Cover image for Candle
Barnes, John, 1957-
Personal Author:
First edition.
Publication Information:
New York : TOR, [2000]

Physical Description:
237 pages ; 22 cm
General Note:
"A Tom Doherty Associates book."
Format :


Call Number
Material Type
Home Location
Item Holds
X Adult Fiction Science Fiction/Fantasy

On Order



Currie Culver is about fifty-five years old, in good health, living in a comfortable retirement in the Rockies with his wife. In the wake of the Meme Wars that swept the planet two generations before, Currie, his wife, and almost everyone on Earth have in their minds a copy of One True, software that grants its hosts limited telepathy and instills a kind of general cooperation.
In his younger days, Currie hunted "comboys"--people who had unplugged from the global net in order to evade One True, and who hid in wilderness areas, surviving by raiding the outposts of civilization. Now Currie is called back into service to capture the last comboy still at large, a man who calls himself Lobo. With his high tech equipment, thoroughly plugged into the global net, Currie sets out to bring Lobo in.
Instead, Lobo captures Currie, and manages to deprogram him. Thrown back on the resources of his own intelligence, courage, and wisdom for the first time in twenty-five years, Currie finds himself in a battle of minds with his captor . . . with results that will change the lives of everyone on Earth.
In the best tradition of John W. Campbell and Robert A. Heinlein, Candle is a novel about individualism and society that will leave readers breathless, arguing, and demanding more.

Author Notes

John Barnes is the award-winning author of Orbital Romance , A Million Open Doors , Mother of Storms , Earth Made of Glass , The Merchants of Souls , Candle , and many other novels. With Apollo 11 astronaut Buzz Aldrin, he wrote the novels Encounter with Tiber and The Return . He lives in Colorado.

Reviews 3

Booklist Review

In the late-twenty-first century, Currie Culver, who in his youth had been a kind of bounty hunter, is called back into service by One True, which is the telepathic linkage of humankind that is responsible for an era of unprecedented peace and cooperation. Currie must run down one last cowboy (i.e., person who resists the linkage), Lobo, who has evaded One True's satellite surveillance and raided its remote installations with impunity. But Lobo cleverly captures Currie and disarms him of much of his software, which revives Currie's memories of war that One True blocked out. Early in the twenty-first century, small armies had nearly destroyed the planet. Soldiers like Currie and Lobo were completely traumatized. But One True fixed all that. Barnes asks the thoughtful question, What if Big Brother turned out to be reasonable and humane rather than paranoid and totalitarian? The cost would still be personal freedom. The benefit would be an earth in balance. Would the benefit be worth the cost? --John Mort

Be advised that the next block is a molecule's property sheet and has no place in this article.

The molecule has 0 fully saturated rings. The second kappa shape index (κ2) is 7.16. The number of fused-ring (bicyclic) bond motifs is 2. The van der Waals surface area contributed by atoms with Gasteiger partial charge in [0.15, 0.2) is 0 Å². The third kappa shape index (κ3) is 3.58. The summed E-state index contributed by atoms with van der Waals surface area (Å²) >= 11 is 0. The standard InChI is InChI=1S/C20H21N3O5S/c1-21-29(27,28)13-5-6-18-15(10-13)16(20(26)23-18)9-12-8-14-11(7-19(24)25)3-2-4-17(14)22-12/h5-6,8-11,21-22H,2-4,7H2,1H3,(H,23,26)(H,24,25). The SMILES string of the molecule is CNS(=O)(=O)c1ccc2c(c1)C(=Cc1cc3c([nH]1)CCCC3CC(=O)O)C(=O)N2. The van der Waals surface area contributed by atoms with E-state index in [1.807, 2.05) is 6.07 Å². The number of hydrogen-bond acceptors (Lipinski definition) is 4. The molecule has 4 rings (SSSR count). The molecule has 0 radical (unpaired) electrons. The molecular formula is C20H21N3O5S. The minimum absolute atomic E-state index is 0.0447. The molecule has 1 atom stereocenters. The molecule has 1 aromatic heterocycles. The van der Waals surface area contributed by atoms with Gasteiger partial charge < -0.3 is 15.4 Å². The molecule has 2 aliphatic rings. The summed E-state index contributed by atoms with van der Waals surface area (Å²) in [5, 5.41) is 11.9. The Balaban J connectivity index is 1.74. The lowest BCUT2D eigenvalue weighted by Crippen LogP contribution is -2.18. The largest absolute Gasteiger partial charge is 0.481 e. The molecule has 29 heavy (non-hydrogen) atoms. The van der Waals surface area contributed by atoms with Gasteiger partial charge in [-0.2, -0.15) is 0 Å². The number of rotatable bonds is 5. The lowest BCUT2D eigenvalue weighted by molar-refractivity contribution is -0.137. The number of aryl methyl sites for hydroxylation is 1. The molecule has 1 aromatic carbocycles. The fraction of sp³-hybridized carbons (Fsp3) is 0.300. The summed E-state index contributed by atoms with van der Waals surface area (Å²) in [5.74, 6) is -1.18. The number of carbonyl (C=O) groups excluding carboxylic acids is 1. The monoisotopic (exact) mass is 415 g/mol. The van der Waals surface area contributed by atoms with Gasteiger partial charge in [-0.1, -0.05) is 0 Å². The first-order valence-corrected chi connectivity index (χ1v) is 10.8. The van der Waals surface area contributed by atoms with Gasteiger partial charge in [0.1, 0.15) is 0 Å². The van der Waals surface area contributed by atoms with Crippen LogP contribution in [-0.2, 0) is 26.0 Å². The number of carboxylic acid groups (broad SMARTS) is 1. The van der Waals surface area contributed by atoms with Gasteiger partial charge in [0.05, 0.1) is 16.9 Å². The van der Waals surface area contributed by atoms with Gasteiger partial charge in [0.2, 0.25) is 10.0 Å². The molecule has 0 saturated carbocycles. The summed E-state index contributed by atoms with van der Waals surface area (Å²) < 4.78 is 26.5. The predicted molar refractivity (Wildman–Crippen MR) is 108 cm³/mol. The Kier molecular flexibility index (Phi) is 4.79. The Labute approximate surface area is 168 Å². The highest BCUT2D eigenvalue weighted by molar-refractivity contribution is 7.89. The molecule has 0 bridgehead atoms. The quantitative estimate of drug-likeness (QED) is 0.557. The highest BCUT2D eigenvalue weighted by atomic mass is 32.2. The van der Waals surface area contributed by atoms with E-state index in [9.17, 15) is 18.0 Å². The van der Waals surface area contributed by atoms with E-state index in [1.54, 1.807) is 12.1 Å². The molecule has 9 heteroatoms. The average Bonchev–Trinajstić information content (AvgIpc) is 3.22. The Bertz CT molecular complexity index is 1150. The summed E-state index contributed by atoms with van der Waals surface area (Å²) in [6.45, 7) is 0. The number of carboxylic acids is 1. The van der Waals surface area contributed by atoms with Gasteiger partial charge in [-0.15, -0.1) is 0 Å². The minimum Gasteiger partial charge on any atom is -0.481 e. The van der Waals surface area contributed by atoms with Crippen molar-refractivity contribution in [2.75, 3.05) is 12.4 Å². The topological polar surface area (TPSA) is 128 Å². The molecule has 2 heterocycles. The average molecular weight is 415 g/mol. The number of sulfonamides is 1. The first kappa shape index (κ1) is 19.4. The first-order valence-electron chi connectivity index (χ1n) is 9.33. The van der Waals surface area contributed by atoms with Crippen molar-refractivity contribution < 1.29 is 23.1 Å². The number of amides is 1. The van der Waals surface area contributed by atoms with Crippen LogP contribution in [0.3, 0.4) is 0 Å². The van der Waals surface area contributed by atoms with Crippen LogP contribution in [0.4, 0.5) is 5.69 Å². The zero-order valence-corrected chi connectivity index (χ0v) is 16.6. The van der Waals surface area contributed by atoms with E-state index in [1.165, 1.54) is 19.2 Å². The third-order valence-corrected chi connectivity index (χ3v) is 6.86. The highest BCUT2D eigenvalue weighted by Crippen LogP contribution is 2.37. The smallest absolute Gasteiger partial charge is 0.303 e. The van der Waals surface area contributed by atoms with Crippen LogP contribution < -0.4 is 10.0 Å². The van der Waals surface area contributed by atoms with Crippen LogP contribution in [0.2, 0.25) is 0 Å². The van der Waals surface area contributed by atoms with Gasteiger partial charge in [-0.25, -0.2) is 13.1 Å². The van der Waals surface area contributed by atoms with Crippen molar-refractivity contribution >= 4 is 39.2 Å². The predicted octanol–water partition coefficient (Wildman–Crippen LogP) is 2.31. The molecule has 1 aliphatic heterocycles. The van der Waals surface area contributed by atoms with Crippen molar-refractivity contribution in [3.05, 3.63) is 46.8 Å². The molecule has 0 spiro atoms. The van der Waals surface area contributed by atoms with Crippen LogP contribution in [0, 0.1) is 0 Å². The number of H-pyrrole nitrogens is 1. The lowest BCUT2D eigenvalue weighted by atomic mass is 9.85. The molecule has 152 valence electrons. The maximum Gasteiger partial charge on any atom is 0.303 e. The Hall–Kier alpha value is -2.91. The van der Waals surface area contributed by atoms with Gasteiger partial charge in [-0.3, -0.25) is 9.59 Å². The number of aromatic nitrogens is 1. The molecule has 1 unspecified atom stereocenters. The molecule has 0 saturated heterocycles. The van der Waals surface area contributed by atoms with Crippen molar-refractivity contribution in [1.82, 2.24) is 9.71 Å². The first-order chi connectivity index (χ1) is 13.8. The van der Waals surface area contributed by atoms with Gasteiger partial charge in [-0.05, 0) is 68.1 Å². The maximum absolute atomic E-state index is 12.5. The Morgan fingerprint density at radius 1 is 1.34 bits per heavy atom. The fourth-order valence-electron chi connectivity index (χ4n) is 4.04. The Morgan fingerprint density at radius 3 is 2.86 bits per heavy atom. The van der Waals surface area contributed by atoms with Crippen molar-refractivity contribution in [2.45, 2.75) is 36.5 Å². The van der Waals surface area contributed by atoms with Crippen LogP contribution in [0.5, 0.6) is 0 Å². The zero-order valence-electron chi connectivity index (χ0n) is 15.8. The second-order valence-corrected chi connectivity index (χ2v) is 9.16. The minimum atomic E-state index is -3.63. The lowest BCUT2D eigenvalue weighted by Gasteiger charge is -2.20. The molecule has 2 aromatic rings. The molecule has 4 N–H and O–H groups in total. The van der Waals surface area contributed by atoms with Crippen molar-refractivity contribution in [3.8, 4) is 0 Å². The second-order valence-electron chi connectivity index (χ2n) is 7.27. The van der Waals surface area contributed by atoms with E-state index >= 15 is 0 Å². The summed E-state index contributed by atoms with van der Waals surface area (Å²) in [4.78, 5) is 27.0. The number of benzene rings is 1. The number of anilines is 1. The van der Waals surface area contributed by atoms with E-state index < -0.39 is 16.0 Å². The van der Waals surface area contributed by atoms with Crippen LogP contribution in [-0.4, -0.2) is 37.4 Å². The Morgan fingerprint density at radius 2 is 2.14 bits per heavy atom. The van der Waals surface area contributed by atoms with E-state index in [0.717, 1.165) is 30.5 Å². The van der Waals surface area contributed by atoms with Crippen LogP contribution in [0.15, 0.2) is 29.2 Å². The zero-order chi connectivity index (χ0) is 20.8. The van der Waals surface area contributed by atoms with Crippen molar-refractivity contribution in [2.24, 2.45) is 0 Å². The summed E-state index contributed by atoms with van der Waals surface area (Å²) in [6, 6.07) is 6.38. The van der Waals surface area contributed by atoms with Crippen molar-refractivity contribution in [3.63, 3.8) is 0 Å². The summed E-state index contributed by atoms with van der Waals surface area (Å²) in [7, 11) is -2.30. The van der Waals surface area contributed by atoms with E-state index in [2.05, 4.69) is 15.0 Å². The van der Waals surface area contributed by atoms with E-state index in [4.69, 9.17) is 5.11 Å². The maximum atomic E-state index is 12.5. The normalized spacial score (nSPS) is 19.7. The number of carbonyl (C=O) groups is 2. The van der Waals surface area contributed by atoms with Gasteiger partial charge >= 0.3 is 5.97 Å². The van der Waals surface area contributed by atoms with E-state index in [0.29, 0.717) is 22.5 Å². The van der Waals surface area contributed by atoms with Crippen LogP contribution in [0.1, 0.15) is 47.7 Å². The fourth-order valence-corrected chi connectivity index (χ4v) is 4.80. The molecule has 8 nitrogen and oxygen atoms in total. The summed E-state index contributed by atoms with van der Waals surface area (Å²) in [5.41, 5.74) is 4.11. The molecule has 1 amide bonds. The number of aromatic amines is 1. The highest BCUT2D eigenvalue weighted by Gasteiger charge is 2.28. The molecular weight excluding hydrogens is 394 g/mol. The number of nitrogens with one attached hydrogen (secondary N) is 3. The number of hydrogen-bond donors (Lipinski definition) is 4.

Publisher's Weekly Review

In a multitextured narrative that explores issues of free will and of the virtues and dangers of forced utopia, Barnes (Finity) portrays a world in which humanity is linked like a computer network under the "One True." The victor of the devastating war of the Memes--computer viruses able to operate in mind and machine alike--One True is working toward rebuilding Earth and keeping all of its humans happy. Through a program called Resuna, which is installed in individual brains, One True allows anyone to download the experiences and talents of anyone else. Resuna also keeps bad feelings and memories from harming its host. Living outside this overly happy society are the "cowboys," who operate under their own free wills until they are caught and "turned" to One True. Barnes's protagonist, Currie Curtis Curran, was once a cowboy hunter. His final hunt was disastrous, however, ending in the death of members of his party as well as of his quarry--or so he thought. When the elusive cowboy once again appears on One True's radar, Currie is sent after him but is himself captured. The cowboy shuts down Currie's Resuna and, with it, his link to One True. He then shows the hunter the parts of his mind that he has been missing. Much more than a simple parable in tribute to freedom, Barnes's new novel will continually have readers questioning who is in control and who is in the right. Creative science; the creepiness inherent in the phrase "let overwrite, let override," which allows Resuna to take complete control of a person's mind; the complexity of Currie's character; the futuristic slang that sparkles throughout--all add up to a full, rich vision of the future, albeit one compressed expertly into 240 pages. (Feb.) (c) Copyright PWxyz, LLC. All rights reserved